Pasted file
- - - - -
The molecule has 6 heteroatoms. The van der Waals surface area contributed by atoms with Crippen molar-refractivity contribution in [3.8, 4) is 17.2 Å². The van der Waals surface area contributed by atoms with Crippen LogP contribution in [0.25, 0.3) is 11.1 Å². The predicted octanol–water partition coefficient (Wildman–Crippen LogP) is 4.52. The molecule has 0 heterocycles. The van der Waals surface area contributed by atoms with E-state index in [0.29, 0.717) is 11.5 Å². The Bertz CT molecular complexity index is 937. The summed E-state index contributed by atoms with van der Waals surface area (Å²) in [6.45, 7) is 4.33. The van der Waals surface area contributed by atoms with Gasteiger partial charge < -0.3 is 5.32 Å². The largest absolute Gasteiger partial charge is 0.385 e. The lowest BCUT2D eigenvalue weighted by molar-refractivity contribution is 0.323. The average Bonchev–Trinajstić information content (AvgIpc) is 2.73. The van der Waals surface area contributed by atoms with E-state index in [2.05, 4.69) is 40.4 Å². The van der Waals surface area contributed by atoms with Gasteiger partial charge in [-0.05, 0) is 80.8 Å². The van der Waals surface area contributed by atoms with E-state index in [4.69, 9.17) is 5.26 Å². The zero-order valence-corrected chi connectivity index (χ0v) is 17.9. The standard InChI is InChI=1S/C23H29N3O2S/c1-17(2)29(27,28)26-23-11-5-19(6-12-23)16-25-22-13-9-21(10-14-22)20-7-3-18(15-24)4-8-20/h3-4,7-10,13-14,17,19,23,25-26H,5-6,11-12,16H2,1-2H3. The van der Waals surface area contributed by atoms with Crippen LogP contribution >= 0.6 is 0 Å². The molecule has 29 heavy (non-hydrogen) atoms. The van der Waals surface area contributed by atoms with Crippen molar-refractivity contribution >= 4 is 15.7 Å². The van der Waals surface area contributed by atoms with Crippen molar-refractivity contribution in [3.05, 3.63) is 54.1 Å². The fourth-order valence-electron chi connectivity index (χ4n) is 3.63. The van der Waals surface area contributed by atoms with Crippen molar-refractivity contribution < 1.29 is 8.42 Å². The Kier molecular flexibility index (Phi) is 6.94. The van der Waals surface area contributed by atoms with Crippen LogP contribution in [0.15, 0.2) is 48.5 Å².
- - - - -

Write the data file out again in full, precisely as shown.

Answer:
The molecule has 6 heteroatoms. The van der Waals surface area contributed by atoms with Crippen molar-refractivity contribution in [3.8, 4) is 17.2 Å². The van der Waals surface area contributed by atoms with Crippen LogP contribution in [0.25, 0.3) is 11.1 Å². The predicted octanol–water partition coefficient (Wildman–Crippen LogP) is 4.52. The molecule has 0 heterocycles. The van der Waals surface area contributed by atoms with E-state index in [0.29, 0.717) is 11.5 Å². The Bertz CT molecular complexity index is 937. The summed E-state index contributed by atoms with van der Waals surface area (Å²) in [6.45, 7) is 4.33. The van der Waals surface area contributed by atoms with Gasteiger partial charge < -0.3 is 5.32 Å². The largest absolute Gasteiger partial charge is 0.385 e. The lowest BCUT2D eigenvalue weighted by molar-refractivity contribution is 0.323. The average Bonchev–Trinajstić information content (AvgIpc) is 2.73. The van der Waals surface area contributed by atoms with E-state index in [2.05, 4.69) is 40.4 Å². The van der Waals surface area contributed by atoms with Gasteiger partial charge in [-0.05, 0) is 80.8 Å². The van der Waals surface area contributed by atoms with E-state index in [4.69, 9.17) is 5.26 Å². The zero-order valence-corrected chi connectivity index (χ0v) is 17.9. The standard InChI is InChI=1S/C23H29N3O2S/c1-17(2)29(27,28)26-23-11-5-19(6-12-23)16-25-22-13-9-21(10-14-22)20-7-3-18(15-24)4-8-20/h3-4,7-10,13-14,17,19,23,25-26H,5-6,11-12,16H2,1-2H3. The van der Waals surface area contributed by atoms with Crippen LogP contribution >= 0.6 is 0 Å². The molecule has 29 heavy (non-hydrogen) atoms. The van der Waals surface area contributed by atoms with Crippen molar-refractivity contribution >= 4 is 15.7 Å². The van der Waals surface area contributed by atoms with Crippen molar-refractivity contribution in [3.05, 3.63) is 54.1 Å². The fourth-order valence-electron chi connectivity index (χ4n) is 3.63. The van der Waals surface area contributed by atoms with Crippen molar-refractivity contribution < 1.29 is 8.42 Å². The Kier molecular flexibility index (Phi) is 6.94. The van der Waals surface area contributed by atoms with Crippen LogP contribution in [0.15, 0.2) is 48.5 Å².